HTC Touch launch - Live report

[intro]Our live report from the launch of HTC's finger-liking smartphone. Does it live up to the hype?[/intro]13.00 Right, well I've got my hands on a

[intro]Our live report from the launch of HTC's finger-liking smartphone. Does it live up to the hype?[/intro]

13.00 Right, well I've got my hands on a device -  I'll be reporting my first impressions over on my Future Stuff blog very soon.

12.38 There's been a question about getting data into the device - we haven't been shown how to type on it. The answers are really evasive but yes, the phone has a stylus after all! 

12.32 Apparently the Touch isn't HSDPA. It isn't even 3G. In fact, it's only tri-band. So it doesn't have that up on the iPhone after all. Shame. 

12.31 There's been a question about cost - they think it'll be subsidised by networks, but the unsubsidised price is Euro 449 - slightly more than the iPhone, with the current exchange rate... but the iPhone has a two-year contract too, so the Touch may well work out significantly cheaper. 12.30 Right, time for the Q&A. And the first question - what has it got that the iPhone hasn't? Well, it's available today, we're told. Apparently the HTC guys haven't seen the iPhone, so they can't comment further. Hmmm.   

12.29  Is it possible to draw a conclusion about Vodafone not being here? With Orange and T-Mobile in the room, and O2 with a big relationship with HTC, Vodafone is the only big UK network that won't - potentially - carry the touch. Could they have bagged the iPhone instead? Recent rumours have suggested T-Mobile is in pole position to land Apple's phone, but if it really is would T-Mobile's MD be up here promoting the iPhone's biggest rival?


12.26 Orange will not be launching the Touch as an SPV - they'll sell it as HTC, proof that the brand is really growing

12.24 Yves Maitre, VP of Orange Group has arrived, out of breath, having just run to the venue. Clearly he wants to be here... he's saying that technology works on dog years rather than human years: ever one year is worth six in the world of tech.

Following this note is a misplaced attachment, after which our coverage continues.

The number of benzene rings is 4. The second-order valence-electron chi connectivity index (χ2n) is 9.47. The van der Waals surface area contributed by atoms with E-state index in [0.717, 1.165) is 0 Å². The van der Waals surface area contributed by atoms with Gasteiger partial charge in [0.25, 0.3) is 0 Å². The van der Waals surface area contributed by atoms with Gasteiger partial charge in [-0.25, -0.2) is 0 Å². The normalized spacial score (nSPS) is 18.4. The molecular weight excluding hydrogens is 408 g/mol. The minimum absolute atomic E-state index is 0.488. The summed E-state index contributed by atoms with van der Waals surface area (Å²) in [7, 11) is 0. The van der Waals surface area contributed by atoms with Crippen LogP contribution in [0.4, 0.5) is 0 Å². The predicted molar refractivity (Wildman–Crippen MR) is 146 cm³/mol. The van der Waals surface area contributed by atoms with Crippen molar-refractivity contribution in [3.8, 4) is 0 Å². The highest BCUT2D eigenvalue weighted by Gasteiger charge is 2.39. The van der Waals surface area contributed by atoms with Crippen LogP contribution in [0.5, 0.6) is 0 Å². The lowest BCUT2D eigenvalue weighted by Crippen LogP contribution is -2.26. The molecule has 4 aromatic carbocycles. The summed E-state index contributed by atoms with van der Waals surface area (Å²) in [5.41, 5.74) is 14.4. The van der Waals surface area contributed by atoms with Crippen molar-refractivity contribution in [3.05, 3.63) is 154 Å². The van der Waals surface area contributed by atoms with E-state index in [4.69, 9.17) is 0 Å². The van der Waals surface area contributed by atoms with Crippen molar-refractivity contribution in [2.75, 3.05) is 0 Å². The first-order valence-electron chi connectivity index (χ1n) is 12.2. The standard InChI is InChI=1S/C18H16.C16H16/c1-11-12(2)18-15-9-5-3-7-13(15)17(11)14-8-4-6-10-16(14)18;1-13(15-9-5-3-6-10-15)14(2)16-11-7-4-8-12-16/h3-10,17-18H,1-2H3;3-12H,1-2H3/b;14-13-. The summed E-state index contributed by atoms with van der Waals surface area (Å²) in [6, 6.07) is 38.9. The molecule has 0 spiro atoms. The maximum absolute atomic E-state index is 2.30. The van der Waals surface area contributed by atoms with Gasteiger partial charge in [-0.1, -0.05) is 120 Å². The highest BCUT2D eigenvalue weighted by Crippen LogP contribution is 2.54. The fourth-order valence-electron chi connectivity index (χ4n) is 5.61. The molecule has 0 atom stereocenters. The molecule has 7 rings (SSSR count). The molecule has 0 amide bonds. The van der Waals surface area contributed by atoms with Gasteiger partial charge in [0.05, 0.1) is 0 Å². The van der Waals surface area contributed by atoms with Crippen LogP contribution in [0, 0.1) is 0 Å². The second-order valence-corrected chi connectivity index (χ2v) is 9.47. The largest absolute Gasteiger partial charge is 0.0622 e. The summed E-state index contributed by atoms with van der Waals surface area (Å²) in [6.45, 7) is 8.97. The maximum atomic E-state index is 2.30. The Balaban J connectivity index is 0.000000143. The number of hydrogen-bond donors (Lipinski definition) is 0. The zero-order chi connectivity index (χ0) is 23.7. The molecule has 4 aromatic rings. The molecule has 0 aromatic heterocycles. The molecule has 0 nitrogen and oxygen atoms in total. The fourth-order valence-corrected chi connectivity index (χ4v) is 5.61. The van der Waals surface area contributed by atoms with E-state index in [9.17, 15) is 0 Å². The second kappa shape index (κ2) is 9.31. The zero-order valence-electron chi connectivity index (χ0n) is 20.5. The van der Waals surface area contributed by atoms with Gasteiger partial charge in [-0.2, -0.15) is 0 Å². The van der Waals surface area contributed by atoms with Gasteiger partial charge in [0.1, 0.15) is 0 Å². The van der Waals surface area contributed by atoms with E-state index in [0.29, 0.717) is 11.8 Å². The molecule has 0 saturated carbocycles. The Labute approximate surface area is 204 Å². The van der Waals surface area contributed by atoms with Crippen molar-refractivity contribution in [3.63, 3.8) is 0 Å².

12.22 Jim Hyde is saying the HTC Touch is a consumer device as well as a business one, and by the look of it I have to agree - it's small and looks like it's pretty easy to use.  Bet it's still got a stylus built in, though! There hasn't been much in the way of specifics about the phone, but as soon as I get more details I'll let you  know!

12.20 T-Mobile's MD Jim Hyde is up on stage bragging about having HSDPA over T-Mobile's network, so the Touch presumably has super 3G built in - another one up on the iPhone. 

12.18 Good news: the UK launch of the touch is this week, and it'll be available in the rest of Europe this month. Asia will also come this month, with American versions in the second half of 2007. Eat that, Apple.  

12.15 "After today you'll never look at mobile phones in the same way again." We're bing treated to a video. The phone looks nice, it had to be said, and the interface is a long way from the Windows Mobile of yore. But it's just

12.11 you can scroll with gestures, too, just like the iPhone.

12.10 Right, the phone: there's no bezel, for a start. Ok. And it's easy to access info at a glance - using your fingers rather than a stylus. This means bigger icons and a simpler interface. And yes, there are gestures - swipe your finger up the screen and you can access contacts. Swipe across to switch interfaces.

12.07 John Wang, the CMO (and former Chief Innovation Wizard - cool title). "Touch is the first sensation we experience." Yup, this guy's definitely in marketing.  "What you're about to see is... a watershed as important as the mouse... HTC is going to transform the way we experience mobility moving forward." But not backwards, presumably. Sounds very familiar... has he been listening to Mr Jobs, perchance?

12.06 We're now being treated to a video of Steve Ballmer of Microsoft, who's looking slightly psychotic. As usual. It's those piercing blue eyes. He doesn't do much more than big up HTC. And, of course, Windows. 

12.02 We're now being shown the touch. It's a lozenge-shaped smartphone.  Compared to previous HTC products, it's significantly smaller. It's designed for easier use with, you've guessed it, your fingers.

12.00 In 2000, HTC made the iPaq for Compaq. In 2002 they made the Orange SPV and O2 XDA - all landmarks. So what next? One thing's for sure - it'll run Windows Mobile  (otherwise the Microsoft employees in the room are gonna be mighty disappointed!). Despite my caustic comments in my future stuff blog yesterday, I'm told that Windows Mobile 6 really is a blessing, not  a curse...

11.59 HTC has just celebrated its 10th anniversary; now it has nearly 5000 employees with 1245 of them involved in R&D. And finally, they're making smartphones under their own brand, not just for the networks.

11.55BST "We're about to announce something very very exciting," we're told. HTC's CEO & President Peter Chow is taking the stage. 

Deep inside the bowels of the Sound nightclub, on London's Leicester Square, a hundred-odd journalists fight over bandwidth as we await the latest smartphone announcement from HTC. Things are about to begin.